Church of St Mary the Virgin, Shrewsbury, Shropshire.

Opus Sectile AltarpieceSt Mary’s Church, St Mary’s Place, is a superb medieval church offers an insight into early Victorian encaustic tile design, with contrasting pavements by Minton’s, Godwin and Maw & Co, as well as a reredos of Powell’s opus sectile work. Beneath a roof in which timber angels hover, tiles occupy almost the whole of the floor area, the grid-patterned pavement in the nave (1864) being by Minton and the font dais by Godwin. The chancel and sanctuary tiling, also Godwin and dating from around 1868, has a wide variety of designs including symbols of St Mary and the four evangelists. To the south is the Trinity Chapel, where rebuilding was completed in 1888. Its tile pavement is by Maw while the reredos, with two delicate blue angels in opus sectile work and much subtly-patterned red glass tiling, was supplied by Powell’s in 1908.

There is still more: the most unusual pavement in the church is that of St Catherine’s Chapel, north of the choir. This tiny area, which functions as a foyer for the well-hidden café to the rear, has an excellent display of Minton tiling laid during the 1840s (relaid 1865), including many of the designs from the Earliest Pattern Book which just pre-dated the firm’s first printed catalogue of 1842. St Mary’s Church has been in the care of the Churches Conservation Trust since 1987, and the entire floor of their ‘cathedral’ was cleaned and restored in 1998; this involved the replacement of around 120 tiles with copies produced by H. & R. Johnson’s. [1]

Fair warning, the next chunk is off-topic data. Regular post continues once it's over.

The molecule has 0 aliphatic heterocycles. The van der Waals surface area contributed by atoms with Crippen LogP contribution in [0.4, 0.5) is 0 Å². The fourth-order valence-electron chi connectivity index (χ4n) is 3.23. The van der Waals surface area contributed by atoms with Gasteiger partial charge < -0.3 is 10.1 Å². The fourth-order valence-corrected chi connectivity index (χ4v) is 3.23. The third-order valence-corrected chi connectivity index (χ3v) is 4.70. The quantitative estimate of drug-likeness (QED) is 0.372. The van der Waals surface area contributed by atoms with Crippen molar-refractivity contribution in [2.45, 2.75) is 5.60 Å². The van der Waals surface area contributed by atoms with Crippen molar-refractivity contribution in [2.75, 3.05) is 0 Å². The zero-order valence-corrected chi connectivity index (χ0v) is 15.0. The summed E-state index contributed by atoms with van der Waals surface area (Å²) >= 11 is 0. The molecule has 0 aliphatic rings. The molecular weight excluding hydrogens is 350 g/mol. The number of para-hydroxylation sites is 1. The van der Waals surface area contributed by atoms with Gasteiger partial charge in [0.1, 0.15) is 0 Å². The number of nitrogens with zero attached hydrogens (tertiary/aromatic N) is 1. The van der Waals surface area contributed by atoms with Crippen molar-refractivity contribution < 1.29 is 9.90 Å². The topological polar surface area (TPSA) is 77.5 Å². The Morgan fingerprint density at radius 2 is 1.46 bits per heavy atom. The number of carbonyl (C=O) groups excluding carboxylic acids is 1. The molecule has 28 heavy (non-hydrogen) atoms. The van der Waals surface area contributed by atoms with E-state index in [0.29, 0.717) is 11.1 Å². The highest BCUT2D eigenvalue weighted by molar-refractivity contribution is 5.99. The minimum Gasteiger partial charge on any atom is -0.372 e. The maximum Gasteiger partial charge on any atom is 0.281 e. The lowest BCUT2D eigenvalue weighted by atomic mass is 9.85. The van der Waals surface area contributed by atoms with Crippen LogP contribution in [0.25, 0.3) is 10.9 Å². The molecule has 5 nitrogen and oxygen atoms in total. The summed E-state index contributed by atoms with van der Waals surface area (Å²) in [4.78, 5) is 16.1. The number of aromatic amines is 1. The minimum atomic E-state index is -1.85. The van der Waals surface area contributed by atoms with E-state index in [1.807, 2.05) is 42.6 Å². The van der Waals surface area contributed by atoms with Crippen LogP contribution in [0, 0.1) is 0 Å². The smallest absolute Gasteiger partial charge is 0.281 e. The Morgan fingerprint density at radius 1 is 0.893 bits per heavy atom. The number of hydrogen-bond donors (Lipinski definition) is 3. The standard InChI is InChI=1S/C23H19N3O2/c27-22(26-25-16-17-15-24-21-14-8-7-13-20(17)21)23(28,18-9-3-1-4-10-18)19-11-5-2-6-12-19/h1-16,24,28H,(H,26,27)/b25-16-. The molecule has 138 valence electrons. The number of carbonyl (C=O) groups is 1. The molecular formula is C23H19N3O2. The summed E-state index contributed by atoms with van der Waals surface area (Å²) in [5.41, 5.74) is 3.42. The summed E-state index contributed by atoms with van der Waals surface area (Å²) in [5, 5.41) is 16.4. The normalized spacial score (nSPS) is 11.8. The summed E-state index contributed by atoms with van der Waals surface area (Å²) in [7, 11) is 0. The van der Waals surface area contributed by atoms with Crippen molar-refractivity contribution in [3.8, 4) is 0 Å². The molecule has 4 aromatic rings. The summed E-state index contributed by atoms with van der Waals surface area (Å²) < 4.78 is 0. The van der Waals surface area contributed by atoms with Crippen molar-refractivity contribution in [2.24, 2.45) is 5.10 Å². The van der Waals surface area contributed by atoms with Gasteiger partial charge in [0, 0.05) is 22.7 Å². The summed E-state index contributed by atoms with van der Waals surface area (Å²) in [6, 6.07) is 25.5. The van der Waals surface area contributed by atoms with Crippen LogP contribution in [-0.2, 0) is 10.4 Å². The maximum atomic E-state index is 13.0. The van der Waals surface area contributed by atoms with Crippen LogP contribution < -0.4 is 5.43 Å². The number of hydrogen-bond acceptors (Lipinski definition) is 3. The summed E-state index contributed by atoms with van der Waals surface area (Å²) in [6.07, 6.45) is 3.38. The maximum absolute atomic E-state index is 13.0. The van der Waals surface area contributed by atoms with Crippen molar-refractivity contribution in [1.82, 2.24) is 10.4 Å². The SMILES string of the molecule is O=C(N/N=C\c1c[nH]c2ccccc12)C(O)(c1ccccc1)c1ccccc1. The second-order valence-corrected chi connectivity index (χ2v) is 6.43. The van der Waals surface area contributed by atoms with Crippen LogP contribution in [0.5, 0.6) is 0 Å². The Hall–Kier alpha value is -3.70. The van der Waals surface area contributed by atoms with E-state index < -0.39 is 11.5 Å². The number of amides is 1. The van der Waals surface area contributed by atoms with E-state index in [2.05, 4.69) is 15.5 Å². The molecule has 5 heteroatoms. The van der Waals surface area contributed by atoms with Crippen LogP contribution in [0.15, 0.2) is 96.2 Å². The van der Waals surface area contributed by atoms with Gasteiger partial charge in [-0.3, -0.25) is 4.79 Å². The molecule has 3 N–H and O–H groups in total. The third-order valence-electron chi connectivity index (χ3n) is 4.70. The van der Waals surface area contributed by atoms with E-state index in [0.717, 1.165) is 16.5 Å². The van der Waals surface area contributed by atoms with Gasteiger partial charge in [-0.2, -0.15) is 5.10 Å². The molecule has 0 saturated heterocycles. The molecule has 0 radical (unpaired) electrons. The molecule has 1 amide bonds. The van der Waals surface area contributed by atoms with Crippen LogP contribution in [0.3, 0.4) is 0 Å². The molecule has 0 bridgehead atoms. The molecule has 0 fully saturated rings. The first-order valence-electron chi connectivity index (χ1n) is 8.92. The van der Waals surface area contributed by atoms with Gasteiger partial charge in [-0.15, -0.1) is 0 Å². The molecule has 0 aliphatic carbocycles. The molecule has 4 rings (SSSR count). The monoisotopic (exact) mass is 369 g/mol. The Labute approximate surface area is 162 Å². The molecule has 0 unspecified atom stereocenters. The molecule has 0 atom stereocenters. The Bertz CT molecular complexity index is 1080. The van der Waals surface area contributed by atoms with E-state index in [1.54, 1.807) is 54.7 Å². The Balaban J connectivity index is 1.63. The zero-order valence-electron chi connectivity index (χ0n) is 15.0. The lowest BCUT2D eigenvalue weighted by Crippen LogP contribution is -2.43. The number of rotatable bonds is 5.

St Catherine’s Chapel – early Minton tiling


Godwin tiles in the sanctuary


Godwin tiles around the font


More Godwin, in the chancel


Minton tiles (1864-8) in the choir and nave


Maw tiles in the Trinity Chapel


The Powell’s reredos in the Trinity Chapel

Text from Lynn Pearson, Tile Gazetteer: A Guide to British Tile and Architectural Ceramic Locations (Richard Dennis, Shepton Beauchamp, 2005).

Web Site:

1. Peter Williams, ‘Floor tiling in Saint Mary’s Church, Shrewsbury’, TACS Journal, 8 (2000), pp16-25. Williams suggests (p16) that the floor tiles in St Catherine’s Chapel were donated by Herbert Minton, but this seems unlikely as there is no mention of such a gift in the list of Minton’s tile donations to churches which was published in the Annals of the Diocese of Lichfield in 1859, and reprinted in Glazed Expressions 32, Spring 1996, pp3-6. See Lynn F. Pearson, Minton Tiles in the Churches of Staffordshire (TACS, 2000) for further discussion of Minton’s donations.